Cape's remote island location, coupled with its proximity to the continental shelf, makes it the foremost center for birdwatching in Ireland. The best month is October followed closely by the month of April. Whale, leatherback turtle, sun fish and shark are spotted every year and dolphins regularly. Removed from the hustle and bustle of mainland life, Cape offers relaxation, nature and peace.
On day 3, you will be taking a walk around the whole island visiting many of the megalithic sites it has to offer as well as seeing much wildlife and birds. The walks are relatively easy with some ups and downs but nothing that will leave you with stiff legs the following days!
The Sheep's head peninsula is often called the forgotten peninsula of Cork and you can see why when you arrive there. It has a such a relaxing feeling to it, the grass is so soft. You are looking out on the ocean nearly all the time on this walk.
Located in the sheltered harbor of Glengarriff in Bantry Bay, in Southwest Ireland, Ilnacullin is a small island of 15 hectares (37 acres) known to horticulturists and lovers of trees and shrubs all around the world as an island garden of rare beauty. The gardens of Ilnacullin owe their existence to the creative partnership, some seventy years ago, of Anna Bryce, then owner of the island and Harold Peto, architect and garden designer. The island was bequeathed to the Irish people in 1953, and was subsequently entrusted to the care of the Commissioners of Public Works. To-day management of the island is in the hands of the Office of Public Works.
The island is named Garnish (the near island) on official Ordnance Survey Maps and is widely known by that name. The alternative name Ilnacullin or Illaunacullin (island of holly) also has a long history in the locality, and appears on at least one early map; it may in fact be the older name for the island. As there is another island garden called Garnish not far away in County Kerry, there is much to be said for using the distinctive name Ilnacullin for the island garden at Glengarriff, County Cork, and this has been the practice of the Office of Public Works for some years now.
After you get back on the mainland, you will travel over the healy pass towards the town of Killarney and then onto the village of Dingle. But before you get there you will be taking a nice walk along Inch beach. You'll spend the night in the lovely village of Dingle, famous for its music and colorful streets. There are a lot of artists and musicians who live here year round and it is and Irish speaking village.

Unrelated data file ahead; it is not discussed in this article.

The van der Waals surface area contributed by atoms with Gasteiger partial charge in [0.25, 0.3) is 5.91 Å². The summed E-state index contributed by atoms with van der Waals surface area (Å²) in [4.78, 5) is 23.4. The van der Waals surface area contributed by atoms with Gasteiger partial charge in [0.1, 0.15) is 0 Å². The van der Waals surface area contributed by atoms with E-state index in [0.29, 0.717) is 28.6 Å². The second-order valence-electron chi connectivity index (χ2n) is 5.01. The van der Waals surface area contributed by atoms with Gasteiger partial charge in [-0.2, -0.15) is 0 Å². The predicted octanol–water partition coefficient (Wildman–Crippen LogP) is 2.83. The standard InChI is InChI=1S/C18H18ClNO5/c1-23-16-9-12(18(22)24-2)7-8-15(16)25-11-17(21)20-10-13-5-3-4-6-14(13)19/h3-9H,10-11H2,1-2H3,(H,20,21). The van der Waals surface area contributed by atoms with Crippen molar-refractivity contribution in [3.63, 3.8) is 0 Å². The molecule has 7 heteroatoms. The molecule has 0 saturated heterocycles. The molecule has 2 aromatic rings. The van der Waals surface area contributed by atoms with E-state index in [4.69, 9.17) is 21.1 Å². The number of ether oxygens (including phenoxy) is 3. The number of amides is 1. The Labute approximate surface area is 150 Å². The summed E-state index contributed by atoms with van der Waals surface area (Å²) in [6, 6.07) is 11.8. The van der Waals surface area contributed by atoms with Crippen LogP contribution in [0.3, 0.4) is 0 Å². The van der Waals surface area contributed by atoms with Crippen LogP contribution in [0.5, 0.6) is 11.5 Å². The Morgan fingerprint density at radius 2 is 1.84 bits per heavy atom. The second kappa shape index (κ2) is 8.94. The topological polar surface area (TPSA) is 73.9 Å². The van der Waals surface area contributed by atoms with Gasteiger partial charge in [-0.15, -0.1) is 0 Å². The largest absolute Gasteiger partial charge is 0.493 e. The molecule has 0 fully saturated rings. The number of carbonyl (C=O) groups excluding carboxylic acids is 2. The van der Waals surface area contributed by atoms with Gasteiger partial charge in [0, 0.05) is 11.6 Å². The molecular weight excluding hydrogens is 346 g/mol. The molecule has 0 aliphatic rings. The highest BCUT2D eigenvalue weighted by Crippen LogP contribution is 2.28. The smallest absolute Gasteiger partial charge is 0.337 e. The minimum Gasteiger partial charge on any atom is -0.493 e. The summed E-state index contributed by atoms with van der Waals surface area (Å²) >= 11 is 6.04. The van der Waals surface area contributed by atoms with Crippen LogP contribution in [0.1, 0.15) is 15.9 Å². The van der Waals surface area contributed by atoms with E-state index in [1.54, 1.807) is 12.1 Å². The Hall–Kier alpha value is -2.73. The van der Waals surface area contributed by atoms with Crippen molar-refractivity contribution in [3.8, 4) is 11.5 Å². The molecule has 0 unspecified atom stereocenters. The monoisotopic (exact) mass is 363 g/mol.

Because of its unique culture and heritage, The Great Blasket Island is to apply for World Heritage Site status. The Great Blasket Island remains uninhabited today, but visitors can travel by ferry over to this remote and wildly beautiful place and spend several hours or all day marvelling at its natural beauty and what remains of years of human endeavour.
The Blaskets are and have always been an intrinsic part of the parish of Dún Chaoin. Even the most casual of observers will notice that the Islands and mainland were once one, perhaps a few million years ago; the experts confirm this impression.
Locally, the Great Blasket was called simply the Island, or more formally, the Western (or Great) Island. The Blasket Islanders themselves referred to the other Islands as the Lesser Blaskets. In the past the whole group of Islands was referred to as Ferriter's Islands. From the end of the 13th Century the Ferriter family leased the Islands from the Earls of Desmond, and from Sir Richard Boyle after the dispossession of the Desmond Geraldines at the end of the 16th Century. They retained a castle there, at Rinn an Chaisleáin (Castle Point) in the lower village. There are no physical remains of that castle because the stones were carried off to build the Protestant soup-school in 1840. The same school was closed down in 1852 after the ravages of the Great Famine.